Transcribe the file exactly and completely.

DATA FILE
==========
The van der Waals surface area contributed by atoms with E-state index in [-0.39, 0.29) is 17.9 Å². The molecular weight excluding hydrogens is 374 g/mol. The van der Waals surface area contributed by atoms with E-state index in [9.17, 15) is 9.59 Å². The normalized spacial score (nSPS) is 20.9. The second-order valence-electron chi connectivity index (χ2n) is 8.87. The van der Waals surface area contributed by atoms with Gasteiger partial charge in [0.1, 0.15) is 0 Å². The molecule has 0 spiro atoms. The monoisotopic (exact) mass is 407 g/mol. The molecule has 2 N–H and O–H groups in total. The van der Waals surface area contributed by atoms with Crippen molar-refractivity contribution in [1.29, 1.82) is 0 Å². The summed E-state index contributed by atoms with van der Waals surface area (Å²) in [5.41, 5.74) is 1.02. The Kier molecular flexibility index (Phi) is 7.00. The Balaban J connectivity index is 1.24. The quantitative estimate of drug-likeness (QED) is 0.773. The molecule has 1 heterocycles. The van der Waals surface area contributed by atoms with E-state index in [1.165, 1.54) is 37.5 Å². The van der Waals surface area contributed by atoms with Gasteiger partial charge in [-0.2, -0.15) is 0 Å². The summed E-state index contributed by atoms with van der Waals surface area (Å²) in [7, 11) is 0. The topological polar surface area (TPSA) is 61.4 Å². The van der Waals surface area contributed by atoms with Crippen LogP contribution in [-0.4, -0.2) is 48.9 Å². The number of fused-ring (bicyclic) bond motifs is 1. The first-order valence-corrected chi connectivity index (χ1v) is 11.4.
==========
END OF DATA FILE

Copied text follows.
The van der Waals surface area contributed by atoms with E-state index in [-0.39, 0.29) is 17.9 Å². The molecular weight excluding hydrogens is 374 g/mol. The van der Waals surface area contributed by atoms with E-state index in [9.17, 15) is 9.59 Å². The normalized spacial score (nSPS) is 20.9. The second-order valence-electron chi connectivity index (χ2n) is 8.87. The van der Waals surface area contributed by atoms with Gasteiger partial charge in [0.1, 0.15) is 0 Å². The molecule has 0 spiro atoms. The monoisotopic (exact) mass is 407 g/mol. The molecule has 2 N–H and O–H groups in total. The van der Waals surface area contributed by atoms with Crippen molar-refractivity contribution in [1.29, 1.82) is 0 Å². The summed E-state index contributed by atoms with van der Waals surface area (Å²) in [5.41, 5.74) is 1.02. The Kier molecular flexibility index (Phi) is 7.00. The Balaban J connectivity index is 1.24. The quantitative estimate of drug-likeness (QED) is 0.773. The molecule has 1 heterocycles. The van der Waals surface area contributed by atoms with E-state index in [1.165, 1.54) is 37.5 Å². The van der Waals surface area contributed by atoms with Gasteiger partial charge in [-0.2, -0.15) is 0 Å². The summed E-state index contributed by atoms with van der Waals surface area (Å²) in [7, 11) is 0. The topological polar surface area (TPSA) is 61.4 Å². The van der Waals surface area contributed by atoms with Crippen LogP contribution in [-0.4, -0.2) is 48.9 Å². The number of fused-ring (bicyclic) bond motifs is 1. The first-order valence-corrected chi connectivity index (χ1v) is 11.4.